There’s a reason New Orleans is home to the Museum of the American Cocktail (now known as the Southern Food & Beverage Museum). Most agree the Big Easy is its rightful birthplace and remains the nexus of appreciation and reverence for the cocktail’s utility. By the time they’ve learned the catechism, most natives in the Garden District and Metarie can whip up a brandy milk punch to make mère and père proud.
But you needn’t be within a bead’s throw of Bourbon Street to enjoy some NOLA-style reverie. After all, the Le Moyne brothers, sent by Louis XIV in 1698 to defend his claim on the Louisiana territory, had not yet reached the site of the settlement of New Orleans when they decided to drop anchor and kick up their heels. On March 3, 1699, a Tuesday, they beached it on a little delta island, named it Pointe du Mardi Gras, and went bananas for a few days. The founding of New Orleans, eventually scouted out 60 miles upriver, had to wait.
Feb. 12 is Fat Tuesday this year. In honor of Pierre and Jean-Baptiste, let’s let the good times roll right where we are. I’ve enlisted some well-informed locals to recommend four authentic New Orleans cocktails to put a little Mardis Gras esprit in your go-cup.
The Hurricane, despite being maligned as an overly sweet tourist concoction, has fueled the perpetual party at Pat O’Brien’s on Bourbon Street in the French Quarter since the ’40s. Here’s how Peter Carlin, bartender at the Big Easy on Fayetteville Street in Raleigh, stirs it up: Over ice in a tall glass, mix equal parts light rum, Myers dark rum and Cruzan coconut rum, a dash of DeKuyper crème de almond, and a splash of grenadine. Finish with OJ and pineapple juice, and garnish with an orange slice and a cherry.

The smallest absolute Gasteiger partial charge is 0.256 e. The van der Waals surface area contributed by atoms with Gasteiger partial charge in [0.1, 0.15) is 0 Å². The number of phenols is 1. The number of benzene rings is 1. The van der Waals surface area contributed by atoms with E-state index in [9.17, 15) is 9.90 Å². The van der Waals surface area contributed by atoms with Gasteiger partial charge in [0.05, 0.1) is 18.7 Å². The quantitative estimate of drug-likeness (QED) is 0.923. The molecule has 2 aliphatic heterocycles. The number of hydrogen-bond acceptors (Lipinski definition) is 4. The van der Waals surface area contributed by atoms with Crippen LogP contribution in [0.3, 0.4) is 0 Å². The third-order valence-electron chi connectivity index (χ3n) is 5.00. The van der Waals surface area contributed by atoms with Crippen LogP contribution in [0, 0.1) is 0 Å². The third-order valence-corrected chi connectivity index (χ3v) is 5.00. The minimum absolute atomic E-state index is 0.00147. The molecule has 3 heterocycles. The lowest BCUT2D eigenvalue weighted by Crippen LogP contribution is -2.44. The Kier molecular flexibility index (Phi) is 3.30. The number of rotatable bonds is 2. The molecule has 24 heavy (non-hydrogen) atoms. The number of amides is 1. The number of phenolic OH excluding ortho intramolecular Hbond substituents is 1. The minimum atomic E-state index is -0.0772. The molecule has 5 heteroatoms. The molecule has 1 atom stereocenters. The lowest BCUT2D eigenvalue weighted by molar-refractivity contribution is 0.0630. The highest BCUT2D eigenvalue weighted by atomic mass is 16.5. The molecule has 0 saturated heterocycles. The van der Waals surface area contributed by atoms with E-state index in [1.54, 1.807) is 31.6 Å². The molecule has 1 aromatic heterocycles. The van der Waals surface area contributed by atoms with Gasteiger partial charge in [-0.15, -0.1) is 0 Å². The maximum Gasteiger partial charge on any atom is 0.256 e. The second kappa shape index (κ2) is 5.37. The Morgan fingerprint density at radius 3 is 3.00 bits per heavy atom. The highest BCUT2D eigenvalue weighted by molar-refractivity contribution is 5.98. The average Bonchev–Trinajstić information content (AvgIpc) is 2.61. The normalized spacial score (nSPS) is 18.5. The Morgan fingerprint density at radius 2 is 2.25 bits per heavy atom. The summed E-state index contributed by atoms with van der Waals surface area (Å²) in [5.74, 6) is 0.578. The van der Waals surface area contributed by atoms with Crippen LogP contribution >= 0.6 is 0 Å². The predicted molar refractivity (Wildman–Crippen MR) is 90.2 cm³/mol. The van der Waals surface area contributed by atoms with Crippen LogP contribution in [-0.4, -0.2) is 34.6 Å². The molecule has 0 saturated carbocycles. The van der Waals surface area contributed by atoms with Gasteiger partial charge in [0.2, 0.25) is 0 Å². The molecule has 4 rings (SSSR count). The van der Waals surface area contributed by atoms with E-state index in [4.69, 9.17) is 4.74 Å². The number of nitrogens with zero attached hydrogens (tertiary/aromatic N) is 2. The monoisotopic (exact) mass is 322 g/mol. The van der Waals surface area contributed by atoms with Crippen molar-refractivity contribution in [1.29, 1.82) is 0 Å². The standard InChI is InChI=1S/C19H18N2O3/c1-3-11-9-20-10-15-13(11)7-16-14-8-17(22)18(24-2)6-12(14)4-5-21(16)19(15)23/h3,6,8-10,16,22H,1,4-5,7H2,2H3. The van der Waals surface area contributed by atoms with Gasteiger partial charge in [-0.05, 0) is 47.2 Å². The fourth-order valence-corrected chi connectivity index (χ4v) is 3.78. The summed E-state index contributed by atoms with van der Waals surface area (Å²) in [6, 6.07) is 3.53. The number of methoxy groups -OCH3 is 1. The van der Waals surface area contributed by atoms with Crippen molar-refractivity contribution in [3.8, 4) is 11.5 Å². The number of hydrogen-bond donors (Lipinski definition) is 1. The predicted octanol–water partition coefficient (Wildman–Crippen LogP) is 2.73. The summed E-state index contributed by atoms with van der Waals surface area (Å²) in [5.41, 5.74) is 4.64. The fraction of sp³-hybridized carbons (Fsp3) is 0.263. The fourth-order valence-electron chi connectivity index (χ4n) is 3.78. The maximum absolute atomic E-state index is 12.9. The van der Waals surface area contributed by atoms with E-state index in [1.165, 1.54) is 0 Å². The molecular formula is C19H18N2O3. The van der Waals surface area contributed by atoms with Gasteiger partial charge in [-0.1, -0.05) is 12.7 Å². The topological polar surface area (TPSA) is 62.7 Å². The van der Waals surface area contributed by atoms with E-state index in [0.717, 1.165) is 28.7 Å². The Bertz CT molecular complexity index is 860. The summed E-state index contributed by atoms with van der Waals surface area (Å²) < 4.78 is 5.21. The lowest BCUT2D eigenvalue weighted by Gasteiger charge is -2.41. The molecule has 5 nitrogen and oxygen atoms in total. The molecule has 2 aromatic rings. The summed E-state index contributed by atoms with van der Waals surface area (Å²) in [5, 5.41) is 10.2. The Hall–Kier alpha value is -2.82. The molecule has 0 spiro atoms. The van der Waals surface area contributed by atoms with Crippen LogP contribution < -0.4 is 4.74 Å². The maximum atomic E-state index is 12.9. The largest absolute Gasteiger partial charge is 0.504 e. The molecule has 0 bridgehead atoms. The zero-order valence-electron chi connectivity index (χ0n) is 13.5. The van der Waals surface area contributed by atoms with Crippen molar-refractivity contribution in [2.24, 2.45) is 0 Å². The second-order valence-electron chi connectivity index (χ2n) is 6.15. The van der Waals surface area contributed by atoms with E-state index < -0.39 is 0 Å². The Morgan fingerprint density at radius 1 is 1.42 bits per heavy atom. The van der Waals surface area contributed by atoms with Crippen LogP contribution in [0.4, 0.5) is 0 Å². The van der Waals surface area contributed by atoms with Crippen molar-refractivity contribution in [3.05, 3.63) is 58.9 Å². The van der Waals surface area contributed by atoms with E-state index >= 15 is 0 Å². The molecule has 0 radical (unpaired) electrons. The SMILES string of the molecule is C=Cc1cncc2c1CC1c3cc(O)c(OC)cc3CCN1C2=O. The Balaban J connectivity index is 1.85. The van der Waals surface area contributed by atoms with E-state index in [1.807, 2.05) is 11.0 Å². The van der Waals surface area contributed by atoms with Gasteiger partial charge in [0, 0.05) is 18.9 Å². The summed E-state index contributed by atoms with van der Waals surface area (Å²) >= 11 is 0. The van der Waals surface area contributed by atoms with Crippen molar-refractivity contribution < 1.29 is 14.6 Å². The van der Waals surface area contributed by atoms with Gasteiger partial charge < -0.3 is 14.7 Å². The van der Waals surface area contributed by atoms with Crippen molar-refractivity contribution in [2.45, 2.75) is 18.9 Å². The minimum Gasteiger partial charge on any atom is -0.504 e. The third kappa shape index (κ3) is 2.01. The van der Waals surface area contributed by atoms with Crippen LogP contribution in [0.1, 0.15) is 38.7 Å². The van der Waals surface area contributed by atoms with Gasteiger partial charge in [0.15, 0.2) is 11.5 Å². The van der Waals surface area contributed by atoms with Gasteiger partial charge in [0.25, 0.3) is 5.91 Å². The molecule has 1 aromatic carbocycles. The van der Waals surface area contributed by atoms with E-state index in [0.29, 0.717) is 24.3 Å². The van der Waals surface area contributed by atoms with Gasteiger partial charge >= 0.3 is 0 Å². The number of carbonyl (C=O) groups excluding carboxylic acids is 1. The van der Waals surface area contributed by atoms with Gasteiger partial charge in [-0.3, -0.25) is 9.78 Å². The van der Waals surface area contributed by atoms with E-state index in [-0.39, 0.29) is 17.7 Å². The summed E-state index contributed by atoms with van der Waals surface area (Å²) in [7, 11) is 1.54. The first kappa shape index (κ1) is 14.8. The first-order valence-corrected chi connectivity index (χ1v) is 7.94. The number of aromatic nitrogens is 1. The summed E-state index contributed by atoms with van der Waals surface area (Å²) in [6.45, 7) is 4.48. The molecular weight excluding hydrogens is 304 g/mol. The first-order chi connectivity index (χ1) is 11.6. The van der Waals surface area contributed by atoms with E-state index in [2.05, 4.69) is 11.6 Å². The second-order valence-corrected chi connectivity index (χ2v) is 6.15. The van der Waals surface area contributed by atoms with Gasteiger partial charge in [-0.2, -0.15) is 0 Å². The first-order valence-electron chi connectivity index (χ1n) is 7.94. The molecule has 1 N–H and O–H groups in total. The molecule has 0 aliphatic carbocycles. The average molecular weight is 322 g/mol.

The Vieux Carré, translating as “old square” and referring to the French Quarter itself, originated in 1938 at the Monteleone Hotel’s iconic Carousel Bar. It imbues sturdy American rye with the old-world flavors of brandy and Benedictine. At Battistella’s, a New Orleans-inspired restaurant and bar in Raleigh’s City Market, bartender Jenna Cyr keeps this cocktail a classic: Over ice combine one ounce Jim Beam Rye, one ounce Christian Brothers VSOP Cognac, one half-ounce Dolin sweet vermouth, one half-ounce B&B (or Benedictine), and liberal dashes of Peychaud’s bitters. Garnish with a lemon twist.
The Ramos Gin Fizz, a frothy confection now mainly associated with brunch (or perhaps, on Fat Tuesday, breakfast), was all the rage in New Orleans for decades and stands as one of its most distinctive cocktail legacies. First created in 1888 by Henry Ramos at the Imperial Cabinet Saloon, the original recipe called for 12 minutes of shaking, requiring as many as 20 bartenders on duty to do just that. Colleen Speaks, owner of Raleigh’s PoshNosh Catering and Hummingbird, lived in New Orleans for 10 years and needs fewer than three minutes for her version: Combine in a mixing cup one shot of good, dry gin, simple syrup, lemon juice, lime juice, egg white, heavy cream, and orange blossom water. Shake for 30 seconds, add ice, shake for two minutes, strain into a tumbler, stir in a spritz of club soda, and garnish with a lime or orange peel.
The bread and butter of any Delta barman’s repertoire, the Sazerac, is widely recognized as the world’s first cocktail. In 1838 Antoine Peychaud mixed the toddy – featuring Sazerac brandy and his namesake bitters – in a double-ended egg cup or coquetier, from which the term “cocktail” evolved. By the 1870s, as absinthe was introduced to the recipe and American rye replaced brandy, the Sazerac cocktail had set New Orleans abuzz. At Battistella’s, it is made with the same care and authenticity as Chef Brian Battistella’s Creole gumbo: Fill a rocks glass with ice to chill; in a second glass, muddle sugar and Peychaud’s bitters; add rye and ice, stir to chill; empty ice from rocks glass, rinse with absinthe, strain in contents from second glass; twist lemon peel over drink, and garnish.
Now, about that brandy milk punch…